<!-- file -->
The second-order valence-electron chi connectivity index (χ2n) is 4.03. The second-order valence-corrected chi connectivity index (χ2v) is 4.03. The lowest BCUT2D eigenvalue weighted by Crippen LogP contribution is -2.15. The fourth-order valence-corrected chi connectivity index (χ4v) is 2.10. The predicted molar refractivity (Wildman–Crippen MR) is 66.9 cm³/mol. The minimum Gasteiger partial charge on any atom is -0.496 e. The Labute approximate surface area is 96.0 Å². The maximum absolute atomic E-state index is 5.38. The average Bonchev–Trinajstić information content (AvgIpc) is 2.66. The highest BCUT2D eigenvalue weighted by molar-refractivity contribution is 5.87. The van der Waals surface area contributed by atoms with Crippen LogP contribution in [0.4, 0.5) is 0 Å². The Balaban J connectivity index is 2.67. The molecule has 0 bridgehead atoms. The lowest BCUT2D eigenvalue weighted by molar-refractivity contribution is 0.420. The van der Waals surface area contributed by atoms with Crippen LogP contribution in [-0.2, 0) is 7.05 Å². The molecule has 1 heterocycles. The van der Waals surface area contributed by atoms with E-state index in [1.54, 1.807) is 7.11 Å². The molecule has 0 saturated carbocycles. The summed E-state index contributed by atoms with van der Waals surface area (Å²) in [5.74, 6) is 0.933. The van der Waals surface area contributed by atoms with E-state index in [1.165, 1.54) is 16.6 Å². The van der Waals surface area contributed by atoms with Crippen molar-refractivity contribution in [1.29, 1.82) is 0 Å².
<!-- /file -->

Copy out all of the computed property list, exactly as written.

The second-order valence-electron chi connectivity index (χ2n) is 4.03. The second-order valence-corrected chi connectivity index (χ2v) is 4.03. The lowest BCUT2D eigenvalue weighted by Crippen LogP contribution is -2.15. The fourth-order valence-corrected chi connectivity index (χ4v) is 2.10. The predicted molar refractivity (Wildman–Crippen MR) is 66.9 cm³/mol. The minimum Gasteiger partial charge on any atom is -0.496 e. The Labute approximate surface area is 96.0 Å². The maximum absolute atomic E-state index is 5.38. The average Bonchev–Trinajstić information content (AvgIpc) is 2.66. The highest BCUT2D eigenvalue weighted by molar-refractivity contribution is 5.87. The van der Waals surface area contributed by atoms with Crippen LogP contribution in [0.4, 0.5) is 0 Å². The Balaban J connectivity index is 2.67. The molecule has 0 bridgehead atoms. The lowest BCUT2D eigenvalue weighted by molar-refractivity contribution is 0.420. The van der Waals surface area contributed by atoms with Crippen LogP contribution in [-0.2, 0) is 7.05 Å². The molecule has 1 heterocycles. The van der Waals surface area contributed by atoms with E-state index in [1.54, 1.807) is 7.11 Å². The molecule has 0 saturated carbocycles. The summed E-state index contributed by atoms with van der Waals surface area (Å²) in [5.74, 6) is 0.933. The van der Waals surface area contributed by atoms with E-state index in [1.165, 1.54) is 16.6 Å². The van der Waals surface area contributed by atoms with Crippen molar-refractivity contribution in [1.29, 1.82) is 0 Å².